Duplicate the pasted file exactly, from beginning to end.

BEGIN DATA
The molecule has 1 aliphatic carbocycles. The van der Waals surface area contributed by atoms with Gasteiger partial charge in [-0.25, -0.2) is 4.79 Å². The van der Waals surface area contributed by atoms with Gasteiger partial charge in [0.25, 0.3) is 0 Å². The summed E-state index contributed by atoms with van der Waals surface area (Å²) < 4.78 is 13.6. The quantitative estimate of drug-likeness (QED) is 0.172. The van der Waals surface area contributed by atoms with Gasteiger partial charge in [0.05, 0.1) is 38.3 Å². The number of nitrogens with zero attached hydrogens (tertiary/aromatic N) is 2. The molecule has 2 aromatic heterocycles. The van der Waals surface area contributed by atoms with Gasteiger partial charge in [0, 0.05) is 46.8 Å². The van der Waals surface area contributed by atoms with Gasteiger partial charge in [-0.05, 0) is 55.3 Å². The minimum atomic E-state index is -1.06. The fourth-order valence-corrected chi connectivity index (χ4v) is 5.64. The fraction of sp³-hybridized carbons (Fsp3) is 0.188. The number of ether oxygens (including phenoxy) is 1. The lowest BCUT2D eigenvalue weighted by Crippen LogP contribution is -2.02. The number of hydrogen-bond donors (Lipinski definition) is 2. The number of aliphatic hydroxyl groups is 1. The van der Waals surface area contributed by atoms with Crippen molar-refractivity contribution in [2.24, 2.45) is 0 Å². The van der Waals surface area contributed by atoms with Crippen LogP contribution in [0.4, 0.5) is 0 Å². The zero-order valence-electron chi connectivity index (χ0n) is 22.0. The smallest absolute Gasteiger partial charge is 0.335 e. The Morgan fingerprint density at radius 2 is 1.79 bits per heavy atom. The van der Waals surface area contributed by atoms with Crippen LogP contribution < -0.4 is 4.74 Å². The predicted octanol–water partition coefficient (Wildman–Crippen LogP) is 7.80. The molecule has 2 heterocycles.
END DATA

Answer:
The molecule has 1 aliphatic carbocycles. The van der Waals surface area contributed by atoms with Gasteiger partial charge in [-0.25, -0.2) is 4.79 Å². The van der Waals surface area contributed by atoms with Gasteiger partial charge in [0.25, 0.3) is 0 Å². The summed E-state index contributed by atoms with van der Waals surface area (Å²) < 4.78 is 13.6. The quantitative estimate of drug-likeness (QED) is 0.172. The van der Waals surface area contributed by atoms with Gasteiger partial charge in [0.05, 0.1) is 38.3 Å². The number of nitrogens with zero attached hydrogens (tertiary/aromatic N) is 2. The molecule has 2 aromatic heterocycles. The van der Waals surface area contributed by atoms with Gasteiger partial charge in [0, 0.05) is 46.8 Å². The van der Waals surface area contributed by atoms with Gasteiger partial charge in [-0.05, 0) is 55.3 Å². The minimum atomic E-state index is -1.06. The fourth-order valence-corrected chi connectivity index (χ4v) is 5.64. The fraction of sp³-hybridized carbons (Fsp3) is 0.188. The number of ether oxygens (including phenoxy) is 1. The lowest BCUT2D eigenvalue weighted by Crippen LogP contribution is -2.02. The number of hydrogen-bond donors (Lipinski definition) is 2. The number of aliphatic hydroxyl groups is 1. The van der Waals surface area contributed by atoms with Crippen molar-refractivity contribution in [2.24, 2.45) is 0 Å². The van der Waals surface area contributed by atoms with Crippen LogP contribution in [0.4, 0.5) is 0 Å². The zero-order valence-electron chi connectivity index (χ0n) is 22.0. The smallest absolute Gasteiger partial charge is 0.335 e. The Morgan fingerprint density at radius 2 is 1.79 bits per heavy atom. The van der Waals surface area contributed by atoms with Crippen LogP contribution < -0.4 is 4.74 Å². The predicted octanol–water partition coefficient (Wildman–Crippen LogP) is 7.80. The molecule has 2 heterocycles.